Let’s not be ashamed of the gospel therefore, for it is the power of God for salvation to everyone who believes (Rom. 1:16). Let’s be bold with all kindness and gentleness and patience and love and go and speak the gospel. And as we do, let’s remember the promise that God will save.

 

 

 

Decorator Spirituality?

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Spiritual theology, using Scripture as text, does not present us with a moral code and tell us “Live up to this”; nor does it set out a system of doctrine and say, “Think like this and you will live well.” The biblical way is to tell a story and in the telling invite: “Live into this–This is what it looks like to be human in this God-made and God-ruled world; this is what is involved in becoming and maturing as a human being.”

We do violence to the biblical revelation when we “use” it for what we can get out of it or what we think will provide color and spice to our otherwise bland lives. That always results in a kind of “decorator spirituality” — God as enhancement. Christian are not interested in that; we are after something far bigger. When we submit our lives to what we read in Scripture, we find that we are not being led to see God in our stories but our stories in God’s. God is the larger context and plot in which our stories find themselves.

(taken from Eugene Peterson, Eat This Book)

A Hymn We Need To Sing

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This is a great hymn by Isaac Watts. It has been reworked by Caedmon’s Call. Powerful words of the gospel. We need to sing this more!!!

No more, my God, I boast no more
Of all the duties I have done;
I quit the hopes I held before,
To trust the merits of Thy Son.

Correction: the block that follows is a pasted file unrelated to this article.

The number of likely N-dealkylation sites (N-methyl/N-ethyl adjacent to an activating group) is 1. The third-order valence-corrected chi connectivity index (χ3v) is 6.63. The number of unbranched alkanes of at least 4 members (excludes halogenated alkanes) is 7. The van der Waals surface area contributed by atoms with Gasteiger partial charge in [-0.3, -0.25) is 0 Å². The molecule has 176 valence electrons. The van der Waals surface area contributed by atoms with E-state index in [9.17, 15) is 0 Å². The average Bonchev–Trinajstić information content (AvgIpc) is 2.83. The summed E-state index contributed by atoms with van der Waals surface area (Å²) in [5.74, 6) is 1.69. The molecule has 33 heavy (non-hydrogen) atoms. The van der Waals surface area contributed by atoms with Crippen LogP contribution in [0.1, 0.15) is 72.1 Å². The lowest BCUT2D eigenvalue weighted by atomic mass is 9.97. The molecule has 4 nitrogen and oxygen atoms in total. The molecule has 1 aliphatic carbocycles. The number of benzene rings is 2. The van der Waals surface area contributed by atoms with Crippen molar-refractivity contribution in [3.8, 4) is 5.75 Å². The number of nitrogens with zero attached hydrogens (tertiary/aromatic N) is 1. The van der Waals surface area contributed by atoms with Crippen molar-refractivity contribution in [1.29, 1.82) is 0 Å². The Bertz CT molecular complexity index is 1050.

Now, for the love I bear His name,
What was my gain I count my loss;
My former pride I call my shame,
And nail my glory to His cross.

Yes, and I must and will esteem
All things but loss for Jesus’ sake:
O may my soul be found in Him,
And of His righteousness partake!

The best obedience of my hands
Dares not appear before Thy throne;
But faith can answer Thy demands
By pleading what my Lord has done.

Around The Web

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Your iPhone Might Be Making You Less ReligiousA new paper titled “Finding Brands and Losing Your Religion” in the Journal of Experimental Psychology opens with some lines you might not expect to find in a business journal: “What leads individuals to turn their backs on an omnipresent God? Another omnipresent force may be a viable culprit: brand name products.

This Coke’s [Not] For You: Life On The Margins – Coca-Cola printed over two hundred of the most popular names that represent the United States’ diverse population, but what of those whose names were not listed? 

How To REALLY Help Someone Change – You’ve got this person in your life, and they really need to change. What the heck are you supposed to do? Fortunately, the Bible gives us straight forward wisdom on how to really, actually help a person change. And odds are, the Bible’s wisdom probably runs contrary to your own ideas of how to help a person change. It certainly runs contrary to mine!

Bible Ignorance – People who have an excellent understanding of the Scriptures really impress me. If there’s one thing I detest, besides Manchester United, it’s Bible studies or theological discussions where the Scriptures function like the crumbs in a bag of chips: you get to them only if you’re desperate. 

Steve Jobs On Leadership And The Idol Of Approval – Jony Ive is the senior vice president of design at Apple and is known as the great design mind behind the products at Apple. In a rare interview, Jony shares some lessons he learned from working with Steve Jobs. In the interview, he recounts a conversation with Steve where Steve rebukes him for leading to be approved, for wanting approval from his team more than anything else.